Casting a vote in Queensborough, for the first time ever

Voting Day, Queensborough 2

Queensborough’s historic former one-room school, now the Queensborough Community Centre, served as the community’s polling station today. And though my photo doesn’t do a good job of showing it, there was a steady stream of people arriving to vote throughout the day.

As I write this, it’s a little less than an hour until the polls close in Ontario’s provincial election. I have no idea which party will win; coming into today’s vote, the pollsters said it was neck and neck between Kathleen Wynne’s Liberals and Tim Hudak’s Progressive Conservatives. But I do know that it was a thrill for me to cast an election ballot in Queensborough for the first time in my life.

I remember elections in Queensborough back in the days when my siblings and I were growing up here, when our dad was the minister at St. Andrew’s United Church. I remember the big federal election of 1968, the one that swept Pierre Trudeau to power on a wave of Trudeaumania and him looking awesomely good (not to mention insouciant) on television. I vaguely remember municipal and provincial elections too, and I especially remember one notable vote when the question at issue was whether Elzevir Township should go wet or dry – that is, whether it would be permissible for liquor licences to be issued to qualified establishments. I think the reason this came up was that Elzevir might have been historically dry (yeah, tell that to the moonshiners who were doubtless out there somewhere) and some restaurateurs came along who wanted to serve beer, wine and spirits. And I think that restaurant would have been Mother’s, which was a Swiss-Austrian chalet-style deal with a modest claim to fine dining (schnitzel and whatnot) that opened in the very early 1970s(ish) off Black River Road. (A post on the late ’60s/early ’70s craze for German-Austrian chalet-style restaurants in the boonies of Ontario will have to wait for another time.) Now, I must emphasize that this is all sheer speculation on my part, and I welcome correction and information from knowledgeable readers.

LOL 737

Queensborough’s onetime LOL (Loyal Orange Lodge), Branch 737 – until well into the latter half of the 20th century, the village’s polling place for elections.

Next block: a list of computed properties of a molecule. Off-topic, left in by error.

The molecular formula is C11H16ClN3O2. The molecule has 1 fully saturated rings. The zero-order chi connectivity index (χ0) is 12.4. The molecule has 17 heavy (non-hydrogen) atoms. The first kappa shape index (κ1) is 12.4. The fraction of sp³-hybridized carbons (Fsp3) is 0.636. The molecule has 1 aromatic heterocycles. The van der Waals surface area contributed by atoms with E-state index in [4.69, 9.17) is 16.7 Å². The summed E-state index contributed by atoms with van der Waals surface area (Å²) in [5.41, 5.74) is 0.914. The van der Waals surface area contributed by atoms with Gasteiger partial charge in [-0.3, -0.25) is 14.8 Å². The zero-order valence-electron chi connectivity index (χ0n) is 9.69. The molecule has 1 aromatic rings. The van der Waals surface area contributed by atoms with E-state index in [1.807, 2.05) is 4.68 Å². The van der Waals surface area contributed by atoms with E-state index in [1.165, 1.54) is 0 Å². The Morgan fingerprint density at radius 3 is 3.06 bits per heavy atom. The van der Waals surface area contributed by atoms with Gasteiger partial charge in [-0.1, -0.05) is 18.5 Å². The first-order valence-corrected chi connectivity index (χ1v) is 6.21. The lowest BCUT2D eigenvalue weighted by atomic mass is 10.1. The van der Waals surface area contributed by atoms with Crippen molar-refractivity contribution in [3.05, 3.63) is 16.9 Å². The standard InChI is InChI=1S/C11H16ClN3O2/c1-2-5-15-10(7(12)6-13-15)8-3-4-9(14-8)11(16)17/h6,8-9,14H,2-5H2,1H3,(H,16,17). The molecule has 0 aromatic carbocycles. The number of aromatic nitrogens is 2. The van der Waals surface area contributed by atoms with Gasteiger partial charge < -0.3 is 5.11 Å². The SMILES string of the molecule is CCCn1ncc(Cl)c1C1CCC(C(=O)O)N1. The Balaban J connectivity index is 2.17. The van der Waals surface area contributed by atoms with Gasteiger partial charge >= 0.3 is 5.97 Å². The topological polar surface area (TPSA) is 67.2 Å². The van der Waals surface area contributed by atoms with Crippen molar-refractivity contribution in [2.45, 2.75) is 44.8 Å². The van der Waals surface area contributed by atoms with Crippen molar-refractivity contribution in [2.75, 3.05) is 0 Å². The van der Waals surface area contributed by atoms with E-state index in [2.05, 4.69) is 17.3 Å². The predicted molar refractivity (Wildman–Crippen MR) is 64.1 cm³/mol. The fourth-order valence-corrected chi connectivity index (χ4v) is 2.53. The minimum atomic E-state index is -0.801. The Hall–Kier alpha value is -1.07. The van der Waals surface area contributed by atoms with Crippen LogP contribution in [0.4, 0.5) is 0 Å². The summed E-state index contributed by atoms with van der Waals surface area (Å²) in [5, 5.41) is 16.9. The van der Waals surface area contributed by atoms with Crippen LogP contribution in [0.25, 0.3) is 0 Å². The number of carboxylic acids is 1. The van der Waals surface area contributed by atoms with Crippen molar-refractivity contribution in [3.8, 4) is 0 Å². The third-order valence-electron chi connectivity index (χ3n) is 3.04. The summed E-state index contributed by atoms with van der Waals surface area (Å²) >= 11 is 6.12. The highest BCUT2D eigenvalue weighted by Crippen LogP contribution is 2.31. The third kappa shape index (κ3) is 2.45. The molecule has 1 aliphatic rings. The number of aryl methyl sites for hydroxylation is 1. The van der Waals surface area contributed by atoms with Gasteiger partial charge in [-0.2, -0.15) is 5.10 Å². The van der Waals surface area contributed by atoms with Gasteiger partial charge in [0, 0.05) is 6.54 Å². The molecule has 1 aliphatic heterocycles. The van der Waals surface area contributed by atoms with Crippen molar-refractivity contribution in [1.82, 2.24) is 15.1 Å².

Anyway, in case you were wondering where this story is leading, which you probably were: what I mainly remember from those long-ago elections in the Queensborough of my childhood was that the polling place was not the schoolhouse – the building you see atop this post – but the Orange Hall. Which, now that I reflect on it, may have been cause for justifiable discomfort among the Roman Catholics of Queensborough and area, but I guess no one – among the dominant Protestant community, at any rate – thought much about that back in the day.

The Orange Hall still stands, but Queensborough’s Orange Lodge is no more and the historic building is now privately owned. And so one goes to cast one’s vote at another historic building, one less fraught with religious dogma: the Queensborough Community Centre, which is the new vocation of the former one-room schoolhouse.

And that’s where I hied myself off to after work today, one in a steady stream of local residents to show up and do our bit for democracy under the watchful eye of a portrait of Queen Elizabeth that has been there since she was a very young woman, as well as the Canadian flag and the Union Jack (for good measure). Here’s a photo:

Voting Day, Queensborough 1

When my family moved away from Queensborough I was only 15 years old, still a few years away from voting age. Over the course of my adult life I’ve cast my ballot whenever and wherever it was called for, in various parts of Ontario, in Quebec, and even in Alberta, in municipal, provincial and federal elections. Every time it is a privilege and a pleasure to do so. But today in Queensborough, voting for the first time in the place I grew up, was, I have to say, kind of special.

4 thoughts on “Casting a vote in Queensborough, for the first time ever

  1. I tried to “vote early and vote often” but I didn’t arrive until around 1 pm and they would only let me vote once. Sigh!

  2. In the village of Wyebridge, Ont., near the shores of Georgian Bay, in the late 1950s and early ’60s, the polling station for municipal, provincial and federal elections was in our house – the part, that is, that was my mother’s snack bar/restaurant. In addition, Katherine, a corner of Mom’s snack bar/restaurant was reserved for the Simcoe County library, which was restocked every month or so by a bookmobile from Barrie. Mom’s main book-borrower was a middle-aged Dutch farmwife who was trying to improve her English. Next door to Mom’s snack bar/restaurant/polling station/library was my father’s garage, a hangout for village teens and farmers from the surrounding area. In the backyard of my parents’ one-acre lot was the volunteer fire station, which housed a fire engine that had earlier served the Ottawa Fire Department. My father was chief, of course. The volunteer firefighters’ motto was: “We’ve never lost a foundation.” Alas, I was too young to vote in the days when the polling station was in our house.

    • Oh, Jim, what wonderful images; what a wonderful story! You have to write about all of this. You just have to. This is rural life in Ontario as it used to be, when you and I and all the world were young. Also: “We’ve never lost a foundation” as the motto of a volunteer fire department is one of the funniest things I have ever heard!

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